North Korea Invented Its Own, Totally Different Way Of Scoring Basketball Games

Dennis Rodman's bizarre visit to North Korea has led to many dissections of North Korea's strange relationship with basketball—or rather, the Kim family's strange relationship with basketball—and one happy consequence is the opportunity to remember that, despite the Kim family's love for the NBA, they sometimes ignore NBA rules and instead score basketball games like the nut-jobs they are.

From Foreign Policy, which dug up an old San Diego Union-Tribune piece on the Kims' infatuation with basketball:

Chinese media report that North Korea has developed its own scoring system for the game: three points for a dunk, four points for a three pointer that doesn't touch the rim, and eight points for a basket scored in the final three seconds. (This rule is ... intriguing? The endings of North Korean basketball games must be cutthroat!) A missed free throw means minus-one point.

The missed free throw rule is a bad one because it makes Hack-A-Shaq-type strategies and their descendants more tempting; intentionally fouling has a big enough role in the game already. Perhaps North Korean players are, on average, better free throw shooters. The swished three pointer rule is interesting but it's hard to imagine how referees rule on a lot of shots—for example, is this a swish? I'd argue that it hits back rim, but concede that I'm not 100% sure, and moreover, if you're allocating extra points for pretty shots, that one deserves the point regardless.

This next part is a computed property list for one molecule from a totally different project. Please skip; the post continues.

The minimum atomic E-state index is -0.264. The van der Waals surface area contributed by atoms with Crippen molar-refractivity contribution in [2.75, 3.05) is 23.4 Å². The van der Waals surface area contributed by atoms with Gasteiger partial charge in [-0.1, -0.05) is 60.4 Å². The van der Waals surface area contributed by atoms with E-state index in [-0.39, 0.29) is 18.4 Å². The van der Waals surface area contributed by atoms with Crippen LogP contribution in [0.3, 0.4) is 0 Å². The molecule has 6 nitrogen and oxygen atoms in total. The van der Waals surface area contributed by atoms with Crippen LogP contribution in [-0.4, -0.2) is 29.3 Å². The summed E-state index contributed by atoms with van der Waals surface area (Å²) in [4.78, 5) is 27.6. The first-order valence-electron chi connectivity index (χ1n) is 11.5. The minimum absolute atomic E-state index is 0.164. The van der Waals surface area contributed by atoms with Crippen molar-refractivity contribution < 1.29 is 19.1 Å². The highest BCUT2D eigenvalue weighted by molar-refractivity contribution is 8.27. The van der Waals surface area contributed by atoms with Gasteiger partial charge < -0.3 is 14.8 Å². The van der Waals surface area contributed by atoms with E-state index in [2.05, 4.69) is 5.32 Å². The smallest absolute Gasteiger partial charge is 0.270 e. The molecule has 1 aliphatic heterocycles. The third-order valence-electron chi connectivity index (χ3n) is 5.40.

Other than that? Crazy, but in a strategic way. North Korean sports officials—or Kim Jong-Il himself—obviously designed these rules to make the game more consistently entertaining, and I'm hard-pressed to argue that an 8-pointer in the last three seconds wouldn't be exciting, or that I don't want to see more dunks. How much more valuable would players like Kenyon Martin and Blake Griffin be if dunks were worth three points? And would this have been 13 points—he shoots with 3.5 on the clock—or 18?

As Foreign Policy notes, it's not clear whether the Globetrotters played according to North Korean or American rules during the game Rodman and Kim watched this week, but if it was the former, things probably got a little crazy.


The Oddest Fan [San Diego U-T]
The Kims' Long Love Affair With Basketball [Foreign Policy]